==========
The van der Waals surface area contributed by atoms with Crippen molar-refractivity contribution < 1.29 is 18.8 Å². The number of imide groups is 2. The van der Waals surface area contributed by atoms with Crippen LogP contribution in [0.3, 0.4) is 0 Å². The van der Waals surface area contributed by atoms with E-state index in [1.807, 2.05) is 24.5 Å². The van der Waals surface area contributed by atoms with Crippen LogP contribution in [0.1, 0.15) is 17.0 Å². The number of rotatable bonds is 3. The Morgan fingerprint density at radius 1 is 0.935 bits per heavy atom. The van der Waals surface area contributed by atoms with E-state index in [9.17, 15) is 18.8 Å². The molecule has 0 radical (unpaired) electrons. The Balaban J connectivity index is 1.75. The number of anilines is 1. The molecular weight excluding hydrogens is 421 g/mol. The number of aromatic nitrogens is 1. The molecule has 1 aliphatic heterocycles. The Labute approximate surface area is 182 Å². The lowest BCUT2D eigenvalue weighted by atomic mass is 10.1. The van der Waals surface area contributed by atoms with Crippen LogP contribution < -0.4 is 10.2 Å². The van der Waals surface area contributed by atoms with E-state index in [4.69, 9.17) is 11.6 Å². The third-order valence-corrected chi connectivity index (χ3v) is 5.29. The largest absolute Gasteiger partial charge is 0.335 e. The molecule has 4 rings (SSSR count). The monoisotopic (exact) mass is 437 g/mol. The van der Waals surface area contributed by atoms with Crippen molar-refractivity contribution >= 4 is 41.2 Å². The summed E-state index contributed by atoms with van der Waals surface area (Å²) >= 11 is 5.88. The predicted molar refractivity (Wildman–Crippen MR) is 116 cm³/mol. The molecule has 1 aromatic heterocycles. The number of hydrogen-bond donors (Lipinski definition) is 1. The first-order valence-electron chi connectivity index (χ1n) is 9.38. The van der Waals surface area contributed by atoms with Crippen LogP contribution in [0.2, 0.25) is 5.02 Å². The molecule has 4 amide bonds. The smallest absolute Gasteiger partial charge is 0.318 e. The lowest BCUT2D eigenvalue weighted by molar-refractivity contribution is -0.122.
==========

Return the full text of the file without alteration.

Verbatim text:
The van der Waals surface area contributed by atoms with Crippen molar-refractivity contribution < 1.29 is 18.8 Å². The number of imide groups is 2. The van der Waals surface area contributed by atoms with Crippen LogP contribution in [0.3, 0.4) is 0 Å². The van der Waals surface area contributed by atoms with E-state index in [1.807, 2.05) is 24.5 Å². The van der Waals surface area contributed by atoms with Crippen LogP contribution in [0.1, 0.15) is 17.0 Å². The number of rotatable bonds is 3. The Morgan fingerprint density at radius 1 is 0.935 bits per heavy atom. The van der Waals surface area contributed by atoms with E-state index in [9.17, 15) is 18.8 Å². The molecule has 0 radical (unpaired) electrons. The Balaban J connectivity index is 1.75. The number of anilines is 1. The molecular weight excluding hydrogens is 421 g/mol. The number of aromatic nitrogens is 1. The molecule has 1 aliphatic heterocycles. The Labute approximate surface area is 182 Å². The lowest BCUT2D eigenvalue weighted by atomic mass is 10.1. The van der Waals surface area contributed by atoms with Crippen LogP contribution < -0.4 is 10.2 Å². The van der Waals surface area contributed by atoms with E-state index in [4.69, 9.17) is 11.6 Å². The third-order valence-corrected chi connectivity index (χ3v) is 5.29. The largest absolute Gasteiger partial charge is 0.335 e. The molecule has 4 rings (SSSR count). The monoisotopic (exact) mass is 437 g/mol. The van der Waals surface area contributed by atoms with Crippen molar-refractivity contribution >= 4 is 41.2 Å². The summed E-state index contributed by atoms with van der Waals surface area (Å²) >= 11 is 5.88. The predicted molar refractivity (Wildman–Crippen MR) is 116 cm³/mol. The molecule has 1 aromatic heterocycles. The number of hydrogen-bond donors (Lipinski definition) is 1. The first-order valence-electron chi connectivity index (χ1n) is 9.38. The van der Waals surface area contributed by atoms with Crippen LogP contribution in [0.2, 0.25) is 5.02 Å². The molecule has 4 amide bonds. The smallest absolute Gasteiger partial charge is 0.318 e. The lowest BCUT2D eigenvalue weighted by molar-refractivity contribution is -0.122.